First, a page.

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The Star Chamber Rules of King Charles I (as relating to Newfoundland).

(Note: the etymology of 'Star Chamber' is debated. Although the old council chamber of the palace of
Westminister was both full of windows and had a ceiling of gilded stars, no stars remained as late as the reign of Elizabeth I. However, before the banishment of the Jews under Edward I, Jewish contracts and obligations were denominated 'starrs' or 'starra,' from a corruption of the Hebrew 'sbetar,' or covenant. The room where the chests containing the starrs or starra were kept was probably called the starr or starra-chamber, by then 'la chaumbre des esteilles' in French law and 'camera stellata' in Latin law. Further see Lamb. Arch. 154.)
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24th January 1633
"Whereas our late Royall Father of blessed Memorie by his Lettres Patent under his Greate Seale of Englande bearing date at Westminstre the tenth day of Ffebruary in the nynth yeare of his regine hereby reciteing that the region or Countrey called Newfoundland had been acquired to the Dominion of his Progenitors, which he held &c &c"
His people many years had resorted to those parts -- employed themselves in ffishing whereby great number of his people had been 'sett on Worke' & the navigation and mariners of the realm much increased and his subjects resorting thither 'one by the other and the natives of these parts were orderly and gently intreated' till of late some of his subjects of realm of England planting themselves in that Countrey 'upon conceipt that for wrongs or injuries done these either on the shoares or in the sea adjoining they could not be here impeached' & the rather that he and his progenitors had not given laws to inhabitants -- subjects resorting thither injured one another & used 'all manner of excesse' to hinderance of voyage and common damage of realme -- for preventing of such inconveniences for future he did declare in what manner people of Newfoundland and seas adjoining and Bays and Creeks and fresh rivers and sh'd be guided and governed & did make and order 'We doe by these presents renew and ratify and confirme the laws following in the things after specified' --
1st. If any man kill another or steale to value of forty shillings to be brought to prison to England & the crime made known to Earl Marshall of Eng'd & proved by two wtinesses -- delinquent to suffer death.
2. No ballast to be thrown out to prejudice harbor.
3. That no person deface or spoyle any stage, Cookroome &c.
4. That such ship as first enterth a harbour shall be admiral – wherein for time being he shall reserve only so much beach & flakes as is needful for number of boates as he shall use, with overplus only for one boat, as privilege for his first coming, after content themselves with what he shall have use for with keeping more to prejudice of others next coming – any that possess several places in several harbours with intent to keep all before they can resolve which to choose shall be bound to resolve and send advice to such aftercomers & within 48 howres if the weather so serve, said aftercomers may likewise choose – so none receive prejudice by others delayes.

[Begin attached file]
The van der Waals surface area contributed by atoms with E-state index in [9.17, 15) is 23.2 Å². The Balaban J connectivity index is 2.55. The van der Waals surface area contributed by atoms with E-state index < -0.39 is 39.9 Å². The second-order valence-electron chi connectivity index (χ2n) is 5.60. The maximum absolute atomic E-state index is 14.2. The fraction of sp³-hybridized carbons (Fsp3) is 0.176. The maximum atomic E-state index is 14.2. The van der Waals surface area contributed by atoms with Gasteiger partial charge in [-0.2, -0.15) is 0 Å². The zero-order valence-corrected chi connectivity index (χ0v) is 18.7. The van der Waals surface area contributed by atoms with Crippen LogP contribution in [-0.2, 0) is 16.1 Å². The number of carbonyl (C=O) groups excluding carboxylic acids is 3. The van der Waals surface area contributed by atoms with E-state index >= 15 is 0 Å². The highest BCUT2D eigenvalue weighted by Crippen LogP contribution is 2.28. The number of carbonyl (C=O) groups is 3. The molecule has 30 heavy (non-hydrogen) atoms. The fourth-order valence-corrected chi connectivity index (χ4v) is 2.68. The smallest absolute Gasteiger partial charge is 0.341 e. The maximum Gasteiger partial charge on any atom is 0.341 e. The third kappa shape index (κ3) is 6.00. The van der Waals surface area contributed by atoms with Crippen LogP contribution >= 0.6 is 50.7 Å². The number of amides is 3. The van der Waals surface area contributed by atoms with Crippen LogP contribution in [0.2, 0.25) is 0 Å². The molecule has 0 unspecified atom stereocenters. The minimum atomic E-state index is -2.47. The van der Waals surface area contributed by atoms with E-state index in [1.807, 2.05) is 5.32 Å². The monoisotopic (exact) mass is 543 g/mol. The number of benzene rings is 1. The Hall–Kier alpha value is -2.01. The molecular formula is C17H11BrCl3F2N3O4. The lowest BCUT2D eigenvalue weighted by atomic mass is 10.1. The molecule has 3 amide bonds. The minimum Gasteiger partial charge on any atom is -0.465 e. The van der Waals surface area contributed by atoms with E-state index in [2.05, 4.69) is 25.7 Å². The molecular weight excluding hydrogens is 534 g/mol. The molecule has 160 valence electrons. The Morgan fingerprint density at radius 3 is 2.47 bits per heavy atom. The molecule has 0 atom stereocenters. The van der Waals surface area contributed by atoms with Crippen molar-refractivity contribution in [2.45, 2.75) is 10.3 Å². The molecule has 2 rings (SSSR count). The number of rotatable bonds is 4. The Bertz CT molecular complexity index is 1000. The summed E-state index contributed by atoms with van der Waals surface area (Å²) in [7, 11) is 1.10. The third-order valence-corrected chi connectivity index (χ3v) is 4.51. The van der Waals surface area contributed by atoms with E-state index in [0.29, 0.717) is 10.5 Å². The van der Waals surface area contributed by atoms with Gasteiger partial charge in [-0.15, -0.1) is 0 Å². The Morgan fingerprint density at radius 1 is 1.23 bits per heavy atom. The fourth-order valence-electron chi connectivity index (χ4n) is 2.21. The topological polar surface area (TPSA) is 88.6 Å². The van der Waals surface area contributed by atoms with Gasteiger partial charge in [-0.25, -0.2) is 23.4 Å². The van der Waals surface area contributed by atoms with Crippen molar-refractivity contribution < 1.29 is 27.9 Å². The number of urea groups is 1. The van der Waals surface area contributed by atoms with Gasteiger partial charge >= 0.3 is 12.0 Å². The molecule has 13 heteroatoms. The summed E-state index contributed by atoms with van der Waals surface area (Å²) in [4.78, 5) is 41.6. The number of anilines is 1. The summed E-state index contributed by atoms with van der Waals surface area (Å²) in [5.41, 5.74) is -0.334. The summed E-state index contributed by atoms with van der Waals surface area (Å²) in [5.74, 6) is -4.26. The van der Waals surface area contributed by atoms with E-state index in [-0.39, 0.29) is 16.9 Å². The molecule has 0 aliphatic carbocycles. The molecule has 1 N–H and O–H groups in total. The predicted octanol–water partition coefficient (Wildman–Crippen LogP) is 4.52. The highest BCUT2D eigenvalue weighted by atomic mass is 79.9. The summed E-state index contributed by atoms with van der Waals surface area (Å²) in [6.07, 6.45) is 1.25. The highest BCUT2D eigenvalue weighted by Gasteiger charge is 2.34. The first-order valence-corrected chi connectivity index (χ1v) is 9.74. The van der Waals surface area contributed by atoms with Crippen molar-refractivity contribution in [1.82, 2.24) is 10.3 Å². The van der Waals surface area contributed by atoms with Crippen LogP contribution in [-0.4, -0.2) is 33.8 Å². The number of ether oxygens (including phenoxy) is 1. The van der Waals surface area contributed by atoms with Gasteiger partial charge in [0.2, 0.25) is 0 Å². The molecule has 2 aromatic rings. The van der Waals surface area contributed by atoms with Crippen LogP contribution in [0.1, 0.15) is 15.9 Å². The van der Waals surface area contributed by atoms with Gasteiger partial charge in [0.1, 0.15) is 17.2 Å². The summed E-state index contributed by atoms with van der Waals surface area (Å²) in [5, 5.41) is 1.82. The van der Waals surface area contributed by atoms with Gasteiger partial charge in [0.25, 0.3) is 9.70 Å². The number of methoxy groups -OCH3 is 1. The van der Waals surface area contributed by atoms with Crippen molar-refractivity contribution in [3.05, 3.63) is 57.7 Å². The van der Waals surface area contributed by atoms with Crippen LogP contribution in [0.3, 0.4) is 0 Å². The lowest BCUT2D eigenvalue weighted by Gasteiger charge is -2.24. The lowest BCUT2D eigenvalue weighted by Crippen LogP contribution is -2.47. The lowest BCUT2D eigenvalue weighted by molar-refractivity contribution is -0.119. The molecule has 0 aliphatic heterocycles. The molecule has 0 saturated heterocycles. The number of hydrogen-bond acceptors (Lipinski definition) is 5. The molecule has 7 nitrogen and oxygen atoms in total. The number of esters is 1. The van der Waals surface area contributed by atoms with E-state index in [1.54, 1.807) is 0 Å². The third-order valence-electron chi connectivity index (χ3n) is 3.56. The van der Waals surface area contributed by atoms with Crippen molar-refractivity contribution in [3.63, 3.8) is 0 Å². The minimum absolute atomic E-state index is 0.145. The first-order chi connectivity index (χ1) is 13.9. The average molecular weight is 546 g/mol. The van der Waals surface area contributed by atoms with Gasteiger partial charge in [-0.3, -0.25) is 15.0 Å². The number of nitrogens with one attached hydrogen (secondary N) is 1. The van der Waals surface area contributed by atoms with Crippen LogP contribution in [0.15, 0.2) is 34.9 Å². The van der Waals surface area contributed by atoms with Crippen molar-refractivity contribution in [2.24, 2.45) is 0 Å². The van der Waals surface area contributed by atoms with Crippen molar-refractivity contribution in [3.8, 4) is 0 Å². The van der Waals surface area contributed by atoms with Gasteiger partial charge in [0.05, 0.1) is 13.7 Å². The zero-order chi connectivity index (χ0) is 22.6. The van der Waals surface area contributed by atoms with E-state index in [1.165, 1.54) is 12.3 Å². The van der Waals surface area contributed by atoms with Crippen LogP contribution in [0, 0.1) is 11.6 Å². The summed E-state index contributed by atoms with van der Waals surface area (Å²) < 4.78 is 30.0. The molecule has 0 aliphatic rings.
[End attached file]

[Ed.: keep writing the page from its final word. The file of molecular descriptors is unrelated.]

5. That no person deface or alter the marks of any boats to defraud the owners of them.
6. That no person steale any fish, trayne, or salt or any other provision belonging to fishing ships.
7. That no person set fire to the woodes or rinde the trees except for Cookeroomes.
8. That no man case anchor or ought else hurtful which may breed annoyance or hinder the ‘haleing of seanes’ for baytes in places accustomed thereto.
9. That no person robb the nets of others out of any drift boate.
10. That no person set up any taverne for selling wine, beere, strong waters, cider or tobacco. – by such means fishermen neglect their labours, and spend wages upon which their wives and children depend they are likewise hurtful in many other ways – men make themselves hurtful by purloyning and stealing from owners.
11. On Sunday Divine service to be said by some of the Masters of ships, such prayers as are in the Book of Common prayer.
12. And moreover and further then was ordained by the laws of our said late ffather and for the encouragement of our subjects in said Newfoundland All owners of ships trading to Newfoundland forbidden to carry any persons not of ships Company or such as are to plant or do intend to settle there, & that speedy punishment may be inflicted on offenders – ordeyned as formerly that “Every of the Maiors cf Southton Weymouth and Melcome Regis Lynne Plymouth Dartmouth Eastlowe ffoy and Barnstaple” for time being take cogni’ce of all complaints [on land] and by oath of witness examine, award, amend to parties specified and punish delinquent by fine and imprisionment &c. and Vice-Admls in Counties of Southton Dorsett Devon and Cornwall proceed against offenders upon the sea-“Also wee will and ordeyne that these laws and ordinances shall stand in forse and be put in due execution until wee shall otherwise provide and ordeine And we doe require the admiral in every harbour in this next season ensuing calling together such as shall be in the harbour publickly to proclayme these presents and they alsoe proclayme the same on the shoare in Witness &c. Witness ourselfe at Westminister the six and twentieth day of January.”


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